Saturday, August 6, 2011
Federal Rule of Evidence 608(a) provides that
The credibility of a witness may be attacked or supported by evidence in the form of opinion or reputation, but subject to these limitations: (1) the evidence may refer only to character for truthfulness or untruthfulness, and (2) evidence of truthful character is admissible only after the character of the witness for truthfulness has been attacked by opinion or reputation evidence or otherwise.
Meanwhile, New Jersey Rule of Evidence 608(a) provides that
The credibility of a witness may be attacked or supported by evidence in the form of opinion or reputation, provided, however, that the evidence relates only to the witness' character for truthfulness or untruthfulness, and provided further that evidence of truthful character is admissible only after the character of the witness for truthfulness has been attacked by opinion or reputation evidence or otherwise. Except as otherwise provided by Rule 609, a trait of character cannot be proved by specific instances of conduct.
So, Federal Rule of Evidence 608(a) and New Jersey Rule of Evidence 608(a) are pretty similar. But, as the recent opinion of the Superior Court of New Jersey, Appellate Division, in Department of Children and Families, Div. of Youth and Family Services v. F.D., 2011 WL 3274010 (N.J.Super.A.D. 2011), makes clear, Federal Rule of Evidence 608(b) and New Jersey Rule of Evidence 608(b) are quite different.
Friday, August 5, 2011
Back in May 2009, I posted the initial Submission Guide For Online Law Review Supplements at SSRN. At the time, online law review supplements were a relatively new trend and a rarity at top law schools. Those days are over. By my count, there are now 36 online law review supplements, including (according to U.S. News), online law review supplements at:
∙7 of the top 10 schools;
∙15 of the top 20 schools;
∙18 of the top 30 schools;
∙19 of the top 40 schools; and
∙21 of the top 50 schools
In the near future, it will be 23 of the top 50 law schools as Notre Dame and Florida are set to add online supplements this year. You can download a copy of the Submission Guide For Online Law Review Supplements, Version 5.0 by clicking here. The new additions for Version 5.0 are:
Thursday, August 4, 2011
Independence Day, Take 4: NJ Court Upholds Admission Of Expert Testimony Based on Report By Non-Testifying Analyst
Back in June, the Supreme Court decided Bullcoming v. New Mexico, holding in a 5-4 opinion that the Confrontation Clause was violated through the admission of a report concerning Bullcoming's blood alcohol content with the accompanying testimony of an analyst but without the accompanying testimony of the analyst who prepared the report. This was the result I forecasted. As I noted in a previous post,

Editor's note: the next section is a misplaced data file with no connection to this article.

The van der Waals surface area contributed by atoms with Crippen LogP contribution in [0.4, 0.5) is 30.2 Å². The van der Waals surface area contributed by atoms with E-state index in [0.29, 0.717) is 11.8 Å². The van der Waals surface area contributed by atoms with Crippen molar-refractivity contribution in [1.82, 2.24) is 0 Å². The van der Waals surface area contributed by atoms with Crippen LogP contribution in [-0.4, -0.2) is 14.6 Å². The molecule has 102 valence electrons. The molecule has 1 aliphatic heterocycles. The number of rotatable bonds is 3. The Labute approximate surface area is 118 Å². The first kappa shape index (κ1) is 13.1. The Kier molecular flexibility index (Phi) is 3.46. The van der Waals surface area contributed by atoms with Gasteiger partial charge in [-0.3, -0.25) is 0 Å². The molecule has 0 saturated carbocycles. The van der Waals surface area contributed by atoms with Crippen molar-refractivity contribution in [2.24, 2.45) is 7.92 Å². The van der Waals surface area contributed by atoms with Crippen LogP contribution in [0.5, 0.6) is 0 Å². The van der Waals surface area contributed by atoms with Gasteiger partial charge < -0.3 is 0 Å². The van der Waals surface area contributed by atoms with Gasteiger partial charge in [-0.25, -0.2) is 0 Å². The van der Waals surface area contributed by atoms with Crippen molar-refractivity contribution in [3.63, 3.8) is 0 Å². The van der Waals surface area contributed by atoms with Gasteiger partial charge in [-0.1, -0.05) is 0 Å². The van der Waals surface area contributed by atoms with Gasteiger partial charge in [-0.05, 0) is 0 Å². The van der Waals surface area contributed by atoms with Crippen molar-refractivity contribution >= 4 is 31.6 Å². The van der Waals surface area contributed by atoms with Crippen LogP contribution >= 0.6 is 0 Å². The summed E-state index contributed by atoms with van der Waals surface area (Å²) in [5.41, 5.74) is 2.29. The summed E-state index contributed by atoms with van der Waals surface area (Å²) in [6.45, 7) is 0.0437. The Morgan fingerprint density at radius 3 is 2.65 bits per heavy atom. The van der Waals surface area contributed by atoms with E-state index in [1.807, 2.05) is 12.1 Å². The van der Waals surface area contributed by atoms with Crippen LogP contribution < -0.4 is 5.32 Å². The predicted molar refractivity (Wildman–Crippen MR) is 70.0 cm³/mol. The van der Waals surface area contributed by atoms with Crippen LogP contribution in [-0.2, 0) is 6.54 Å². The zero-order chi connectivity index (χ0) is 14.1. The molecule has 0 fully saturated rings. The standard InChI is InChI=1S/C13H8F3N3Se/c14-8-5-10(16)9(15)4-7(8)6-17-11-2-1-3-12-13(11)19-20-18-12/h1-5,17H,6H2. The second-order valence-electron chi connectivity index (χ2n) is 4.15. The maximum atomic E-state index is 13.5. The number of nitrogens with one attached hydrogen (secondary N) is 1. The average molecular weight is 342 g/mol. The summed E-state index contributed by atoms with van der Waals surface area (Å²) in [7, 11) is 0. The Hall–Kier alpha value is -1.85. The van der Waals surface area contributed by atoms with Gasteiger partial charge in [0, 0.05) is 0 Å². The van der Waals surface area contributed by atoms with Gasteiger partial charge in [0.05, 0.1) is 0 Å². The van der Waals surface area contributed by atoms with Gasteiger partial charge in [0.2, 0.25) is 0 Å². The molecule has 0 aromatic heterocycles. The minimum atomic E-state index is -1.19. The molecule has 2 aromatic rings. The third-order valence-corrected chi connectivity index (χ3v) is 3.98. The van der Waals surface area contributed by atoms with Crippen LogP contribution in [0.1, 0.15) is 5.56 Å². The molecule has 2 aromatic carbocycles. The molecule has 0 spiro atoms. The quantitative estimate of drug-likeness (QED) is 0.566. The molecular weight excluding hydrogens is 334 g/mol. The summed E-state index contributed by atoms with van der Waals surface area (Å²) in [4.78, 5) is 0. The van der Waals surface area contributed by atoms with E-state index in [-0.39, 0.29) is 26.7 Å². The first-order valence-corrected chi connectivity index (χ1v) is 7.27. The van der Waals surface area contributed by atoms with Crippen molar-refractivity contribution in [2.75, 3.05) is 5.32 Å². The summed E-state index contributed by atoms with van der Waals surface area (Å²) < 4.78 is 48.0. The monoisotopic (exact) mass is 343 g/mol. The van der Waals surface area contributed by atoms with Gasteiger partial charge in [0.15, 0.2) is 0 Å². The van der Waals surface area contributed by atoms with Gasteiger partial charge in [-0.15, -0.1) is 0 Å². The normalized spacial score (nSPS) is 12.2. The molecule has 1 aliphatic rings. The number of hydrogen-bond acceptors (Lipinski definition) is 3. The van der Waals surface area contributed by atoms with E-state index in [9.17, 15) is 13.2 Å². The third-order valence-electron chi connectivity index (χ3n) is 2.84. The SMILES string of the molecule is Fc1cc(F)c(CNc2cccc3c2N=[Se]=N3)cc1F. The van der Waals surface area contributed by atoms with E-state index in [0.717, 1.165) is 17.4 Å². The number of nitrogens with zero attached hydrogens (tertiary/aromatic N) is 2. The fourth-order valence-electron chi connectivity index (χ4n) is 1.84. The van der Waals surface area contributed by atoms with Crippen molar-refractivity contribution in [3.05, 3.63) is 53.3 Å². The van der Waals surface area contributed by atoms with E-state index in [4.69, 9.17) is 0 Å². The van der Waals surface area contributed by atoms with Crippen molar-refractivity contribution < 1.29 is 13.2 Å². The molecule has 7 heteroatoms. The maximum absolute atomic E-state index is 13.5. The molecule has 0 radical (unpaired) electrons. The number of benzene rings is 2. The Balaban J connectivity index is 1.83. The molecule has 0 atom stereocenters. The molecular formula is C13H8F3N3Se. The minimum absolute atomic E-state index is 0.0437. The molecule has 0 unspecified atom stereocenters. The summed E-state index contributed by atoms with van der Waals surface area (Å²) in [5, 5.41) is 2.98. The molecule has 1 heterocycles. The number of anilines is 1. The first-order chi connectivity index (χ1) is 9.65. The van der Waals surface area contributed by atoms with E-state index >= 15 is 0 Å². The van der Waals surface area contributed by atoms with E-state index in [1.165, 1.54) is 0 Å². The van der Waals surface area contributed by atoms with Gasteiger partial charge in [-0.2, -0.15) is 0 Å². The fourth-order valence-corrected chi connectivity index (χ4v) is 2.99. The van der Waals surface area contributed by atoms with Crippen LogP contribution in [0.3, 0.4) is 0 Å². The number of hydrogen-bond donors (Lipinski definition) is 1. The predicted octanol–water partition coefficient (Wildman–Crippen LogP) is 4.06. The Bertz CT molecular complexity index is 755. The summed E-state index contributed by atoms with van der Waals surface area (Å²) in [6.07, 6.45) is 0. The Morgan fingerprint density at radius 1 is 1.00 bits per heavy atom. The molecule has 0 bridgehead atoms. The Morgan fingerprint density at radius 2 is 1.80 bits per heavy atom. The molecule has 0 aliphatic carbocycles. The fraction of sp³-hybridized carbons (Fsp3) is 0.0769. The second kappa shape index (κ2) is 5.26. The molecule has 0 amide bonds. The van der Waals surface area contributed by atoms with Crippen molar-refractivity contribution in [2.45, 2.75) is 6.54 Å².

I think that Bullcoming is an easy case given that the prosecution clearly introduced the absent analyst's report to prove the truth of the matter asserted in it. Given this, the case is just like Melendez-Diaz, and the Court should reach the same conclusion. And I feel safe in my belief because Confrontation Clause expert Richard Friedman has argued the same on The Confrontation Blog. As he notes, the tougher case is when an expert witness relies upon an absent analyst's report as the basis for opinion testimony but the report is not admitted into evidence. But, as he also notes, "that case is not the one before the Court [in Bullcoming], in which the prosecution clearly introduced a full report by the absent analyst. So, will the Court "simply resolve the case before it," or will it reach broader conclusions....? On that question, we will just have to wait and see.
Well, it turned out that the Court simply resolved the case before it, but Justice Sotomayor's concurring opinion in Bullcoming provided a strong indication that she would allow the expert witness testimony in the tougher case identified by Professor Friedman. At the end of my post, I concluded that lower courts would use Justice Sotomayor's concurrence to allow expert testimony in the tougher case. The first court (I believe) to deal with the tougher case in the wake of Bullcoming was the Superior Court of New Jersey, Appellate Division in its recent opinion in State v. Roach, 2011 WL 3241467 (N.J.Super.A.D. 2011). And, unsurprisingly, the court used Justice Sotomayor's concurrence to uphold the admission of expert testimony in the tougher case.
Wednesday, August 3, 2011
Strength Of His Convictions: 9th Circuit Upholds Admission Of Prior Conviction Evidence Under Rule 703